One of my friends pointed at the pipeline and said, “It’s not hopeless, because women are a renewable resource.” He hopes we can overwhelm the outflows with a constant influx of entry-level developers. In Thinking in Systems[1], Meadows remarks that people have a tendency to focus on inflows when they want to change a system. Sure enough, there’s a lot of focus these days, a lot of money and effort, toward growing the input pipeline. Teach young girls programming. Add new input pipelines: women-only bootcamps, or programming for moms. These are useful efforts. Yet as Meadows points out, the outflows have just as much effect on the stock.

Can we plug the holes in this bathtub? Everyone in IT affects the environment in IT. We can all help close the “F___ This” outflow. See Kat Hagan’s list of ways we can each make this environment less sexist.  Maybe in a generation it’ll get better?

This isn’t new information. Let’s add granularity to the system, and see what we learn. Divide the stock into two stocks: junior and senior women developers. The pipeline can only provide junior developers. Experience takes them to senior level, and finally retirement. Junior people are likely to find other careers, while senior people have been here long enough we’re probably staying so I won’t draw that as an outflow. The “F___ This” outflow definitely exists for both.

pipeline flows into a stock of Junior women. Outflows of Something Else and F This lead nowhere, while an outflow called Experience leads to a stock of Senior Women. Outflows from here are retirement and F This.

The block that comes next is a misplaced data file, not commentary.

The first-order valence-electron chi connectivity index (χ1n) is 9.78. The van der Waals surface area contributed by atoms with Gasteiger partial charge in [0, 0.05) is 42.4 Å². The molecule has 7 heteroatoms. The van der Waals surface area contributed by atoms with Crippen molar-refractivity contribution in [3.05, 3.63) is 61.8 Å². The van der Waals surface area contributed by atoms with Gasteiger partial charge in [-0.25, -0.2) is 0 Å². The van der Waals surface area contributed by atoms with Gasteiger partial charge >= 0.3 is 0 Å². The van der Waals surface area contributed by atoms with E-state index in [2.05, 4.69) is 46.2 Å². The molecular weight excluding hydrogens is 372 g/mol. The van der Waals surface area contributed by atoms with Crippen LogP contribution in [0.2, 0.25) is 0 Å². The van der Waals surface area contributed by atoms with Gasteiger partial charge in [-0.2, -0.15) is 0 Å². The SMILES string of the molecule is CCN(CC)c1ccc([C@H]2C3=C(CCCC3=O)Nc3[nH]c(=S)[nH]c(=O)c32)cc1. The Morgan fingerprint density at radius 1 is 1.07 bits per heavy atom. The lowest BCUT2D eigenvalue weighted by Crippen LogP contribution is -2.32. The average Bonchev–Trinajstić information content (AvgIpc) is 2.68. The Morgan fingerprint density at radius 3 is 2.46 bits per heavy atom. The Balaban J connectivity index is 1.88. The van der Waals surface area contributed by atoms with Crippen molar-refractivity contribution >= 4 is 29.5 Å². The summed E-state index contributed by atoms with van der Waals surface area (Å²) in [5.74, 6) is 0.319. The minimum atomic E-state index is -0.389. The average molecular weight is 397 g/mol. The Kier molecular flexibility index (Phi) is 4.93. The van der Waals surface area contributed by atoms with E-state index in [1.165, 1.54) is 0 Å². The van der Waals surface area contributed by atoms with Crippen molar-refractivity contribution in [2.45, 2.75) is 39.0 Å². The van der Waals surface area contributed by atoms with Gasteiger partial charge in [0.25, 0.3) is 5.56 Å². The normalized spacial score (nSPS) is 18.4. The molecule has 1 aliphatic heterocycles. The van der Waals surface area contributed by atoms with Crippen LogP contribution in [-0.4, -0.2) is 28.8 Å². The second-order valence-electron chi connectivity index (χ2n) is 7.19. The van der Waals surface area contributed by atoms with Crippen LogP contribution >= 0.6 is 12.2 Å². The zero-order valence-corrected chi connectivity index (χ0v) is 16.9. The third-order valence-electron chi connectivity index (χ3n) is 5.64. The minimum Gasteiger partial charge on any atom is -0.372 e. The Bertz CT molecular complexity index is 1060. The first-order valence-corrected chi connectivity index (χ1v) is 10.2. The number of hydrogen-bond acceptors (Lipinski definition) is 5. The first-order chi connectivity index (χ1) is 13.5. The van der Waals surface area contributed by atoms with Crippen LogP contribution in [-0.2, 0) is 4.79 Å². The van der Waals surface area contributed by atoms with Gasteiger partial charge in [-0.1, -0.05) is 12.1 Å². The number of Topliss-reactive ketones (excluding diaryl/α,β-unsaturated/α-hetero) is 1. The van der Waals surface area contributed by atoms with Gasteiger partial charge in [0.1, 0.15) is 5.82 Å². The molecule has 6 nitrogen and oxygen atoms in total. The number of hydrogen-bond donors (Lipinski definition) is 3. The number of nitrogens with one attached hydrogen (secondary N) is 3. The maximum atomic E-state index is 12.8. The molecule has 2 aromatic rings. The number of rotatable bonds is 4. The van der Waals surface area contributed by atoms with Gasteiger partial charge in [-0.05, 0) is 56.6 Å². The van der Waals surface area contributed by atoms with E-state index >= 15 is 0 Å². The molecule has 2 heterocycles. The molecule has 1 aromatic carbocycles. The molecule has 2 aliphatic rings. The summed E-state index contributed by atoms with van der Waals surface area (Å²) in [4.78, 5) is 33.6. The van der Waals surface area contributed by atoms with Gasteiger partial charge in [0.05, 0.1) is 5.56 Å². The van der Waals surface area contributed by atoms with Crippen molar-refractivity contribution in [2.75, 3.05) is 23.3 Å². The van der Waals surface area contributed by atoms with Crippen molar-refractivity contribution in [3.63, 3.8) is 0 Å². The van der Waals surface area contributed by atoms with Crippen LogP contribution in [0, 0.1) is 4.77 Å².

Consider now the effects of the two stocks on the flows. The senior developers are most impactful on all of them – on the pipeline as teachers, on “F___ This” as influencers in the organization, and even on the “Something else” outflow as role models! The more women architects and conference speakers and book authors and bloggers a junior dev sees, the more she sees a future for herself in this career. Finally, the stock of senior women impacts the rate at which younger women move into senior roles, through mentorship and by impacting expectations in the organization and community.

Same picture, with the addition of arrows indicating the affect of quantity of Senior Women on the input pipeline, the Something Else outflow, and both F This outflows. Also, arrows indicate an effect of quantity of junior women on input pipeline and their own F This outflow.

To sustainably change the stocks in a system, work with the feedback loops. In this case, the senior developer stock impacts flows the most. To get faster results that outlast the flows of money into women-only bootcamps, it’s senior developers we need the most. And the senior-er the better. Zoom in on this box, and some suggestions emerge.

An Experience flow brings in Senior Women in IT; they flow out through retirement and through F This.


1. Mentor women developers. Don’t make her wait for another woman to do it; she may wait forever, or leave first. Overcome the awkward.
2. Consider minorities carefully for promotion. A woman is rarely the obvious choice for architect or tech lead, so use conscious thought to overcome cognitive bias.


1. Encourage senior women to stay past minimum retirement age. Our society doesn’t value older women as much as older men. Can we defy that in our community?